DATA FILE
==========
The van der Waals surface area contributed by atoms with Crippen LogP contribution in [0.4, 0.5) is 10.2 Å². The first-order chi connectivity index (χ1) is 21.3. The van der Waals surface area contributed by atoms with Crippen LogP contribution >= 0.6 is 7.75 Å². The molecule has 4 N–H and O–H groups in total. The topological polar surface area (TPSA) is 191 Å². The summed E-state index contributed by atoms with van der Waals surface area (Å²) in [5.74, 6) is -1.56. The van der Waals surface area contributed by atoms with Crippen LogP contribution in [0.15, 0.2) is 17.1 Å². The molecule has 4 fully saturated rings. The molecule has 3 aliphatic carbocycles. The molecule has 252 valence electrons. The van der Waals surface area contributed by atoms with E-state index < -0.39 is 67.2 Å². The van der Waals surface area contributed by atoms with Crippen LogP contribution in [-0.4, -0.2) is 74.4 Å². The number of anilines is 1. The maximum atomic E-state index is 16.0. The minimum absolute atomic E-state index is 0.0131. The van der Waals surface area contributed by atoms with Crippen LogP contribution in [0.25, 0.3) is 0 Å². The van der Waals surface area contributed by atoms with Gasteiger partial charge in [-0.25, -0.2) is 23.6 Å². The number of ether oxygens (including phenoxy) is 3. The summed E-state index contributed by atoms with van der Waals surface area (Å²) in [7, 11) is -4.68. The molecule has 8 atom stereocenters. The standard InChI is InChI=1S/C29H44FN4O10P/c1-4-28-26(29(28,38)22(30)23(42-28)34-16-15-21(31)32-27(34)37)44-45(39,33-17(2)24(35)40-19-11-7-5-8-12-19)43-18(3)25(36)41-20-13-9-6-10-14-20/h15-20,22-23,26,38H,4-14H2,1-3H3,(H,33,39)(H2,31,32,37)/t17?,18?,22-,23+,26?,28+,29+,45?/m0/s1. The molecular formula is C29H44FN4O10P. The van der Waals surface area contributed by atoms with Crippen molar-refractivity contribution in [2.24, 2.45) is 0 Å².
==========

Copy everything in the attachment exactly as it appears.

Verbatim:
The van der Waals surface area contributed by atoms with Crippen LogP contribution in [0.4, 0.5) is 10.2 Å². The first-order chi connectivity index (χ1) is 21.3. The van der Waals surface area contributed by atoms with Crippen LogP contribution >= 0.6 is 7.75 Å². The molecule has 4 N–H and O–H groups in total. The topological polar surface area (TPSA) is 191 Å². The summed E-state index contributed by atoms with van der Waals surface area (Å²) in [5.74, 6) is -1.56. The van der Waals surface area contributed by atoms with Crippen LogP contribution in [0.15, 0.2) is 17.1 Å². The molecule has 4 fully saturated rings. The molecule has 3 aliphatic carbocycles. The molecule has 252 valence electrons. The van der Waals surface area contributed by atoms with E-state index < -0.39 is 67.2 Å². The van der Waals surface area contributed by atoms with Crippen LogP contribution in [-0.4, -0.2) is 74.4 Å². The number of anilines is 1. The maximum atomic E-state index is 16.0. The minimum absolute atomic E-state index is 0.0131. The van der Waals surface area contributed by atoms with Crippen LogP contribution in [0.25, 0.3) is 0 Å². The van der Waals surface area contributed by atoms with Gasteiger partial charge in [-0.25, -0.2) is 23.6 Å². The number of ether oxygens (including phenoxy) is 3. The summed E-state index contributed by atoms with van der Waals surface area (Å²) in [7, 11) is -4.68. The molecule has 8 atom stereocenters. The standard InChI is InChI=1S/C29H44FN4O10P/c1-4-28-26(29(28,38)22(30)23(42-28)34-16-15-21(31)32-27(34)37)44-45(39,33-17(2)24(35)40-19-11-7-5-8-12-19)43-18(3)25(36)41-20-13-9-6-10-14-20/h15-20,22-23,26,38H,4-14H2,1-3H3,(H,33,39)(H2,31,32,37)/t17?,18?,22-,23+,26?,28+,29+,45?/m0/s1. The molecular formula is C29H44FN4O10P. The van der Waals surface area contributed by atoms with Crippen molar-refractivity contribution in [2.24, 2.45) is 0 Å².